US President Joe Biden was set to sign into law a major win for his administration late Friday after the House of Representatives approved a $1.2 trillion infrastructure plan.
The plan was months in the making, a cornerstone of the Biden administration and one that will see improvements in most of the country’s infrastructure.
Cheers and applause erupted on the Democratic side of the House floor when the vote was announced: 228 in favor, 206 against.
The bill contains hundreds of billions of dollars to improve roads and bridges across the US. It also approves tens of billions of dollars to improve the nation's electric and power structures, rail services, broadband expansion, water infrastructure, airports, and port infrastructure, while also providing money to increase access to electric vehicle charging stations.
US Treasury Secretary Janet Yellen released a statement saying in part, 'The strength of a country's economy depends on the strength of its infrastructure, and with today's vote, we have ensured that the American economy will remain strong for decades to come.'
Biden canceled a planned visit to his home in the state of Delaware on Friday night to remain in the White House and sign the bill into law.
The bill went through months of unprecedented, sometimes bitter wrangling, not between Republicans and Democrats, but moderate members of the Democratic Party and the progressive wing of the party.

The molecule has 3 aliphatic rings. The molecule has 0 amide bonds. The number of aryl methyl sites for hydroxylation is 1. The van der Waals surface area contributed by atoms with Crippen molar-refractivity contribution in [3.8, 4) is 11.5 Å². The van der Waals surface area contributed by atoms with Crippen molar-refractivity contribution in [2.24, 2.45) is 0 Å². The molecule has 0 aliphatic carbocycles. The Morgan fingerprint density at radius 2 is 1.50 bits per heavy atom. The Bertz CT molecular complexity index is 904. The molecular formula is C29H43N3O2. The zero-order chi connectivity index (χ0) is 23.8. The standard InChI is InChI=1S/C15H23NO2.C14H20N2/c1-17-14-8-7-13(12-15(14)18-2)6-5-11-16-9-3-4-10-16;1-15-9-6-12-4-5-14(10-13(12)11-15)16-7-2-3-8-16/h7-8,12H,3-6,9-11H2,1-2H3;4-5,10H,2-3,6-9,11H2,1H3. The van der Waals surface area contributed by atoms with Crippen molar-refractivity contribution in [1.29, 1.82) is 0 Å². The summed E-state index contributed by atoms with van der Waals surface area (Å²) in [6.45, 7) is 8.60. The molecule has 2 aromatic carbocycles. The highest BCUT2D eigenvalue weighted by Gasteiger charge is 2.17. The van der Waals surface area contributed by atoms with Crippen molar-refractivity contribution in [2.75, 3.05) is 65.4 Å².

Progressives tried to use their crucial support of the infrastructure bill as leverage to get more of what they want in another Biden priority, the Build Back Better Act, which would expand the nation's social safety net and environmental policies.
Progressives wanted the two bills to be voted on at the same time but that plan fell apart. It left Biden calling progressive members Friday, urging them to pass the infrastructure plan alone, on a promise that their demand for more spending in the Build Back Better Act would be considered when it comes up for debate in two weeks.
Republicans and moderate Democrats say spending and taxing in the Build Back Better Act are too high.
In the vote, 13 Republicans crossed party lines to approve the measure with the Democrats, but six progressive Democrats voted 'no', apparently not trusting that their demands on the Build Back Better plan would be addressed.
Democrats seemed to acknowledge that high-profile losses in nationwide elections Tuesday added more urgency to resolve their differences and get the infrastructure bill passed.
But most observers feel that reaching an agreement on the Build Back Better Act will be more difficult.
'The easy part is done,' former Republican congressman Charlie Dent told MSNBC after the vote. On passage of the Build Back Better Act, he said, 'I'm skeptical.'
By Andy Roesgen in Chicago, United States